Transportation, education and health care are three hot agenda items that will be at the forefront of the legislative session that begins Monday.
State Rep. Hans Zeiger, R-Puyallup, said the completion of state Route 167 needs to be funded this year.
“We cannot wait for 2014 or 2015,” Zeiger said. “About $1.5 billion is needed. I will not approve any transportation revenue package that does not include Highway 167.”
Zeiger said it is the No. 1 economic development project in the state and would generate up to 80,000 new family-wage jobs at the Port of Tacoma and in eastern Washington, where farming depends on shipments to Asia.
Zeiger will be on the transportation committee in the House. He also will be the assistant ranking member on the House’s Higher Education Committee.
“There have been a lot of tuition increases in recent years,” Zeiger said. “The state needs to be putting more money into higher education to avoid tuition increases.”
Zeiger also said it’s paramount that the Legislature address the Supreme Court’s McCleary decision, which mandates the state fully fund K-12 education.
“The court says to put another billion dollars into education,” he said. “So the question is how to fund education. My position is the same as (state Sen. Bruce) Dammeier. Our position is: We need a separate education budget so that the Legislature is disciplined to fund education before it funds anything else.”
Zeiger’s other appointments will be the technology and economic development committee and the early learning and human services committee.
Dammeier, R-Puyallup, will serve as the vice chair of the education committee and on the budget-writing committee. Another high-profile appointment is his seat as the vice chair of the Senate Republican Caucus. His new appointment is on the health care committee.
“That is good, since I am also on the Good Samaritan Hospital Board of Directors,” Dammeier said.
Dammeier said the No. 1 task on the health care committee is to implement the Affordable Care Act.
“We need to use good judgement,” Dammeier said.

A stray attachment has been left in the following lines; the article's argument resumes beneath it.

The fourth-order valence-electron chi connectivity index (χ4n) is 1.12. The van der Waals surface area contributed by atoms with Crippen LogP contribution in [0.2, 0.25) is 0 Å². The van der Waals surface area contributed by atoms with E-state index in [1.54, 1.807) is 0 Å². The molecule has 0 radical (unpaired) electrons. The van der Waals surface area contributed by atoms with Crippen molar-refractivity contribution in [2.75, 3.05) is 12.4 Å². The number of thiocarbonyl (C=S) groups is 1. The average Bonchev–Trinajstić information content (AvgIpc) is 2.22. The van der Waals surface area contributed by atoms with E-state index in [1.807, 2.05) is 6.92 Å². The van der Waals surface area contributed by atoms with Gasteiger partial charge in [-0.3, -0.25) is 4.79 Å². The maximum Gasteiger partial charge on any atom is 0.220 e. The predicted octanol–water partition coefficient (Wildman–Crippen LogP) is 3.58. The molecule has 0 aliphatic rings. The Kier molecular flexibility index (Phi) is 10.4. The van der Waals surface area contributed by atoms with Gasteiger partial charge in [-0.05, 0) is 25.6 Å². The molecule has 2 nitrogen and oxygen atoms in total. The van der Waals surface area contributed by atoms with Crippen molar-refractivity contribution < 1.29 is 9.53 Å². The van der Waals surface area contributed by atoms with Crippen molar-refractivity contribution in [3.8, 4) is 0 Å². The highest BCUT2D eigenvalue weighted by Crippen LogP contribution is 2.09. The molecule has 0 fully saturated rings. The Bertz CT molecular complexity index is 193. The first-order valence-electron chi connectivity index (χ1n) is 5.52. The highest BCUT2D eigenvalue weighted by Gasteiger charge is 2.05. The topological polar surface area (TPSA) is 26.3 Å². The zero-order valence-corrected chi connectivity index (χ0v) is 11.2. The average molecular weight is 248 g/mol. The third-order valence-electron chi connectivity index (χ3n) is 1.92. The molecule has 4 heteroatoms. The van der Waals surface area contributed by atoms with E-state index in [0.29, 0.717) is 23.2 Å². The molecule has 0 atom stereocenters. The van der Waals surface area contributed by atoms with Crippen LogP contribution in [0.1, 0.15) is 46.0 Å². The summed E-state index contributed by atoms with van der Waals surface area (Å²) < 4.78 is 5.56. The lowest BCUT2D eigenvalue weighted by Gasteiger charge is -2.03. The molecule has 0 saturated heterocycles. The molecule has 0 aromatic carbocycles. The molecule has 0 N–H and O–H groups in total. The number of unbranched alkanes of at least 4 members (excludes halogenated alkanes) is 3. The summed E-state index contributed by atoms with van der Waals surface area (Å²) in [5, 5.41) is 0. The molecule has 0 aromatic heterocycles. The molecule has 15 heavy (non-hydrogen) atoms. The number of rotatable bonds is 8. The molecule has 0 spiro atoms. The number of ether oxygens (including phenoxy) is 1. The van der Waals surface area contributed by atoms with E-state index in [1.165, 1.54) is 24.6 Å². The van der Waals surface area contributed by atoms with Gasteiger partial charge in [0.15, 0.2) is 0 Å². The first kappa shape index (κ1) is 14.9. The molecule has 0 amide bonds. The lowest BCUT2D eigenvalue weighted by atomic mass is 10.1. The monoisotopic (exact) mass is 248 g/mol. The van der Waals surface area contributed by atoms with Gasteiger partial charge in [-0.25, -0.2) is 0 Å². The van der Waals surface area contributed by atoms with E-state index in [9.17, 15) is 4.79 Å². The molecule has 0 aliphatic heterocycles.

He added that the Legislature needs to make “meaningful, significant progress” on fully funding K-12 education and on improving school performance.
Dammeier said he is encouraged by the promise for bipartisanship that will be forged by a new coalition government in the Senate composed of 23 Republicans and two Democrats. They will be the deciding 25 votes that will run the Senate, Dammeier said.
“People are watching what is going on in Washington, D.C., and all the partisan bickering,” Dammeier said. “This coalition is the exact opposite.”
The concept was last done in the state House of Representatives in 1963.
“This will encourage more bipartisanship and more focusing on solutions, resulting in fewer bills passing,” Dammeier said. “Let’s do the most important work. Let’s address the real issues facing Washington.”
State Rep. Dawn Morrell, D-Puyallup, will return to the House. She said she’s most looking forward to implementing the Affordable Care Act for small businesses.
“I’m excited about doing good work, but I also realize the amount of work that is required,” Morrell said. “I’m encouraged that there will be some bipartisan work on this policy. I’m hoping the state of Washington can be an example of moving forward together.”
Morrell will chair the appropriations subcommittee for health and human services. She also will serve on the general appropriations, health care and economic development and technology committees.Reporter Andrew Fickes can be reached at 253-552-7001.